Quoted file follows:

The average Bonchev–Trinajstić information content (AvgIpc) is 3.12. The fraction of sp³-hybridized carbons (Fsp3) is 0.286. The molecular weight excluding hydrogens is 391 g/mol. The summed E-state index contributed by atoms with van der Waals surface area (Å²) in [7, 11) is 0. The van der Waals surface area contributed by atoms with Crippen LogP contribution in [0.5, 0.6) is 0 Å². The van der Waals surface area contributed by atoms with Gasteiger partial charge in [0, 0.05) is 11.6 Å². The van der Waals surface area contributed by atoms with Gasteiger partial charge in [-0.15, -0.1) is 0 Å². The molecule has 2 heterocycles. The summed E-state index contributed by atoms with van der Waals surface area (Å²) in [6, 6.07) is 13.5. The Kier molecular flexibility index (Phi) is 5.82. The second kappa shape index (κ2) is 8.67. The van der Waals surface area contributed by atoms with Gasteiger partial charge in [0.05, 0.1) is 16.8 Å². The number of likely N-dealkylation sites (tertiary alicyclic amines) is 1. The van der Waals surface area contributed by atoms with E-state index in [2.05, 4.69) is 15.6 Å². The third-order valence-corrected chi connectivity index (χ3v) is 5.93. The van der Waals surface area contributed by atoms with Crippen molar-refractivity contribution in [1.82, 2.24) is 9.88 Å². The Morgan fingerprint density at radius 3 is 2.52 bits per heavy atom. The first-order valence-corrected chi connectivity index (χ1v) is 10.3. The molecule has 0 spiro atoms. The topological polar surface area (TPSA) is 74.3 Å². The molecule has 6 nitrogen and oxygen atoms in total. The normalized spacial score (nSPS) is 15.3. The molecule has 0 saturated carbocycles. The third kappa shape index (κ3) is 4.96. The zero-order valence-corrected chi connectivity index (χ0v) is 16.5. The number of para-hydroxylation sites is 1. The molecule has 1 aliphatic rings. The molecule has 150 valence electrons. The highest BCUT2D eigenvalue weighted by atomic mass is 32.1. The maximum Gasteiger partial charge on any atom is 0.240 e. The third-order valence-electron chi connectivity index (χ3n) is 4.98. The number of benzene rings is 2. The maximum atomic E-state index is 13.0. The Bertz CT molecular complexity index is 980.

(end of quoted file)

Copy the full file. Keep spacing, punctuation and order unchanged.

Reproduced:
The average Bonchev–Trinajstić information content (AvgIpc) is 3.12. The fraction of sp³-hybridized carbons (Fsp3) is 0.286. The molecular weight excluding hydrogens is 391 g/mol. The summed E-state index contributed by atoms with van der Waals surface area (Å²) in [7, 11) is 0. The van der Waals surface area contributed by atoms with Crippen LogP contribution in [0.5, 0.6) is 0 Å². The van der Waals surface area contributed by atoms with Gasteiger partial charge in [0, 0.05) is 11.6 Å². The van der Waals surface area contributed by atoms with Gasteiger partial charge in [-0.15, -0.1) is 0 Å². The molecule has 2 heterocycles. The summed E-state index contributed by atoms with van der Waals surface area (Å²) in [6, 6.07) is 13.5. The Kier molecular flexibility index (Phi) is 5.82. The second kappa shape index (κ2) is 8.67. The van der Waals surface area contributed by atoms with Gasteiger partial charge in [0.05, 0.1) is 16.8 Å². The number of likely N-dealkylation sites (tertiary alicyclic amines) is 1. The van der Waals surface area contributed by atoms with E-state index in [2.05, 4.69) is 15.6 Å². The third-order valence-corrected chi connectivity index (χ3v) is 5.93. The van der Waals surface area contributed by atoms with Crippen molar-refractivity contribution in [1.82, 2.24) is 9.88 Å². The Morgan fingerprint density at radius 3 is 2.52 bits per heavy atom. The first-order valence-corrected chi connectivity index (χ1v) is 10.3. The molecule has 0 spiro atoms. The topological polar surface area (TPSA) is 74.3 Å². The molecule has 6 nitrogen and oxygen atoms in total. The normalized spacial score (nSPS) is 15.3. The molecule has 0 saturated carbocycles. The third kappa shape index (κ3) is 4.96. The zero-order valence-corrected chi connectivity index (χ0v) is 16.5. The number of para-hydroxylation sites is 1. The molecule has 1 aliphatic rings. The molecule has 150 valence electrons. The highest BCUT2D eigenvalue weighted by atomic mass is 32.1. The maximum Gasteiger partial charge on any atom is 0.240 e. The third-order valence-electron chi connectivity index (χ3n) is 4.98. The number of benzene rings is 2. The maximum atomic E-state index is 13.0. The Bertz CT molecular complexity index is 980.